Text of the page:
There's a very low risk of mosquitoes carrying the zika virus establishing themselves in New Zealand if they make it here, says an expert.
Only two species of mosquito can carry the virus, which has been linked to thousands of cases of babies being born in Brazil with abnormally small heads and brains that have not developed properly.
The Aedis mosquitos are common throughout tropical and sub-tropical areas, but only two species are known to transmit zika.
Entomologist Peter Maddison said even if those mosquitoes made it through New Zealand's comprehensive biosecurity measures, they would struggle to cope with the country's climate.
Dr Maddison said they probably would not survive the winter.
He said scientists did not know if New Zealand's mosquitoes could carry and transmit the zika virus.
Earlier this week the Ministry for Primary Industries said it had no plans to ramp up border biosecurity to deal with the risk of zika-carrying mosquitoes coming here.
IOC reassures Olympic athletes
The International Olympic Committee has assured national sports teams competing at the Rio de Janeiro Olympics the city will be safe, despite the zika outbreak.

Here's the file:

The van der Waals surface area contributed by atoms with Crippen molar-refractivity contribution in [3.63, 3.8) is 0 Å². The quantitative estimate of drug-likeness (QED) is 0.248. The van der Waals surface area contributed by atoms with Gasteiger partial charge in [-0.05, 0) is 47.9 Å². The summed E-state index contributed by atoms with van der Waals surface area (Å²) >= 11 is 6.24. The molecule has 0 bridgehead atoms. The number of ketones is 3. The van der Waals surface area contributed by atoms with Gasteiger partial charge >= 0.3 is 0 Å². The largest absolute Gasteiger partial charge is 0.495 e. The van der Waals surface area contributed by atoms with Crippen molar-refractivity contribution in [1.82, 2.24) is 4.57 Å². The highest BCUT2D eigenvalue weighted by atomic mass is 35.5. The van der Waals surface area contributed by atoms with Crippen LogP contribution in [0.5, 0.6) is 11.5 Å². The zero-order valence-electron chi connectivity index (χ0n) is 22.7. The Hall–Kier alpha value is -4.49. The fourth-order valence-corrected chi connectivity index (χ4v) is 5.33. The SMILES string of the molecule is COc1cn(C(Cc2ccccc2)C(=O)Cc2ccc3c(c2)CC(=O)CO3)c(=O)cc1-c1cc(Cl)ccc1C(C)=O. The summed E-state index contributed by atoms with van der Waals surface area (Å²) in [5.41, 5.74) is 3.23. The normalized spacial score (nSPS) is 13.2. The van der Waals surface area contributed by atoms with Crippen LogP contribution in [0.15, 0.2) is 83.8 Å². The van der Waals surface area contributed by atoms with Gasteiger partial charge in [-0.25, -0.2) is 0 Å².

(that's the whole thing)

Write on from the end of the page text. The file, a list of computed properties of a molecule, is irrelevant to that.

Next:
However the IOC is advising visitors to protect themselves against mosquitoes while in the country.
Ever since the zika crisis began, the Rio 2016 Organising Committee and health officials in the city have been insisting that Rio de Janeiro would be able to operate as normal during the Olympic Games.
It's an opinion largely shared in a report from the IOC's medical commission.
In New Zealand, the Ministry of Health is advising women who are pregnant, or plan to become pregnant, to take extra care to avoid exposure to the virus.
The New Zealand Olympic Committee is advising all athletes who are pregnant or hoping to get pregnant in the near future not to travel to the games in Brazil in August.
But while New Zealand is among those countries warning pregnant women against travelling to Brazil, the IOC does not go that far.
The IOC said Games venues would be regularly inspected to ensure puddles of stagnant water - where mosquitoes breed - are removed, minimising the risk of athletes and visitors coming into contact with the insects.
It added it was in close communication with the World Health Organisation (WHO) and the Rio 2016 organising committee, which itself is in regular contact with the Brazilian Ministry of Health and the Municipal Health Department.
The organising committee will continue to follow virus prevention and control measures provided by the authorities, and will pass on relevant guidance to competing athletes and visitors.
The WHO, meanwhile, will convene a meeting on Monday to decide if zika should be treated as a global emergency.
Between three and four million people could be infected with the virus in the Americas this year, experts have warned.
- RNZ / BBC